Columbia orthopedic surgeons define parameters for performing joint replacement surgery as an outpatient procedure.
Robotic Spine Surgery: Weighing the Benefits
Seeking to expand the evidence about the use of robotics in spinal surgery, Columbia orthopedic spine surgeons have published a number of studies evaluating benefits and potential drawbacks. In a comprehensive review initially published online in the September 6, 2021 issue of Spine Deformity, the researchers evaluated the accuracy and benefit of computerized navigation and robotics for spinal deformity surgery, focusing on their impact on clinical outcomes. Their findings suggest that computer-based navigation and robotic-assisted guidance systems for pedicle cannulation provide equivalent, and in some reports, superior results, to freehand techniques in terms of radiographic accuracy. Findings of a second study, published in the September 2021 issue of The Spine Journal, which examined trends in outcomes and complications in adult patients undergoing robot-assisted surgery, suggest that robot screw accuracy, operative efficiency, reliability, and radiation exposure have improved significantly between 2015 and 2019, likely in parallel with increased surgical expertise with robots and advances in robotic technology. A third study led by Columbia faculty is the first and largest multicenter study to compare percutaneous and open approaches with robot-assisted platforms. Results are published in the January 2022 issue of Spine.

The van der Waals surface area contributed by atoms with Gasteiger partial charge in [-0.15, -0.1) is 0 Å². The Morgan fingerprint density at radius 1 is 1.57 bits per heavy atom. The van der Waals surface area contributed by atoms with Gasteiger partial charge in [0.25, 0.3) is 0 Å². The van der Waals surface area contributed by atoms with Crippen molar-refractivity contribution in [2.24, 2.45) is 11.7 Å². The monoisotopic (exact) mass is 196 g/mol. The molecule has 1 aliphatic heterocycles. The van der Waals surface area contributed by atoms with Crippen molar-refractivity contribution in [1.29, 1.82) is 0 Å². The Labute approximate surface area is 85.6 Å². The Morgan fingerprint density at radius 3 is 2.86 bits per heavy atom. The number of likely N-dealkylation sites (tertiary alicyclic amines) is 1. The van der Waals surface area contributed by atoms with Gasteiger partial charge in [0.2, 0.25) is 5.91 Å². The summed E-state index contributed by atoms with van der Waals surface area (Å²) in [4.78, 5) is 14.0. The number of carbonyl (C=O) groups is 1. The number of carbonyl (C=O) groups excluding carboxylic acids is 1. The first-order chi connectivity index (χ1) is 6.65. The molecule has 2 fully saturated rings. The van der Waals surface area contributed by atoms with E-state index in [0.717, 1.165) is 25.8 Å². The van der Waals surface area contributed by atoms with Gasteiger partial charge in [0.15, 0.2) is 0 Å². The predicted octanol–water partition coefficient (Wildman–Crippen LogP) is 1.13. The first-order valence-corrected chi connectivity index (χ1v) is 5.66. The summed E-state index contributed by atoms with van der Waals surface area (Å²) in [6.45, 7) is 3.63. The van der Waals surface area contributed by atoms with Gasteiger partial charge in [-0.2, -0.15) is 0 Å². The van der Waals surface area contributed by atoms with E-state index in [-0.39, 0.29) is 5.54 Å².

Columbia orthopedic spine surgeons provide in-depth analysis of the role of robotics in spine surgery.
Augmenting Repair Where the Tendon Meets the Bone
In Columbia’s Carroll Laboratories for Orthopedic Surgery, scientists continue to investigate one of the greatest challenges in orthopedic medicine: tendon-to-bone healing. With major funding from NIH grants, research teams are pursuing mechanical and biologic solutions to solve the nagging difficulties of re-attaching tendon to bone. The difficulty lies in trying to achieve a resilient connection between two very different materials. Their current work encompasses:
Architectural Perspective: A comprehensive study using mouse models, simulations, and a novel microcomputer tomography technique to characterize architectural and compositional toughening mechanisms
Enthesis Toughness: Investigations focus on how enthesis toughness arises across tendons with diverse loading orientations and how the tendon enthesis manages its multiple functions within different joints